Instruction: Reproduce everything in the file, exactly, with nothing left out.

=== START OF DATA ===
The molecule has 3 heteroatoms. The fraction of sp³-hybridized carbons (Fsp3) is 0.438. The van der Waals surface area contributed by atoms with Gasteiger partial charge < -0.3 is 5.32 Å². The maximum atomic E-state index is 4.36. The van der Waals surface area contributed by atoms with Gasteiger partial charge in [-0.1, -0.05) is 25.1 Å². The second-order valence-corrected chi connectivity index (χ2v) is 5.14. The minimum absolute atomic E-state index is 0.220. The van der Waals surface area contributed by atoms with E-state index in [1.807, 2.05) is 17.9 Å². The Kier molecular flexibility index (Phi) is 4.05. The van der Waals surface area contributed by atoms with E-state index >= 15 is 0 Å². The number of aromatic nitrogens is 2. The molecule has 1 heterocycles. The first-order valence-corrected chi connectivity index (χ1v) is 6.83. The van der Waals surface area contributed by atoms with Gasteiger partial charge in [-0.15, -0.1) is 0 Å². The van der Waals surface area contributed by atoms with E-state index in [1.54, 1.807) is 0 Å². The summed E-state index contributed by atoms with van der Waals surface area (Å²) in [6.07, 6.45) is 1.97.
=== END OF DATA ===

The molecule has 3 heteroatoms. The fraction of sp³-hybridized carbons (Fsp3) is 0.438. The van der Waals surface area contributed by atoms with Gasteiger partial charge < -0.3 is 5.32 Å². The maximum atomic E-state index is 4.36. The van der Waals surface area contributed by atoms with Gasteiger partial charge in [-0.1, -0.05) is 25.1 Å². The second-order valence-corrected chi connectivity index (χ2v) is 5.14. The minimum absolute atomic E-state index is 0.220. The van der Waals surface area contributed by atoms with E-state index in [1.807, 2.05) is 17.9 Å². The Kier molecular flexibility index (Phi) is 4.05. The van der Waals surface area contributed by atoms with E-state index >= 15 is 0 Å². The number of aromatic nitrogens is 2. The molecule has 1 heterocycles. The first-order valence-corrected chi connectivity index (χ1v) is 6.83. The van der Waals surface area contributed by atoms with Gasteiger partial charge in [-0.15, -0.1) is 0 Å². The van der Waals surface area contributed by atoms with E-state index in [1.54, 1.807) is 0 Å². The summed E-state index contributed by atoms with van der Waals surface area (Å²) in [6.07, 6.45) is 1.97.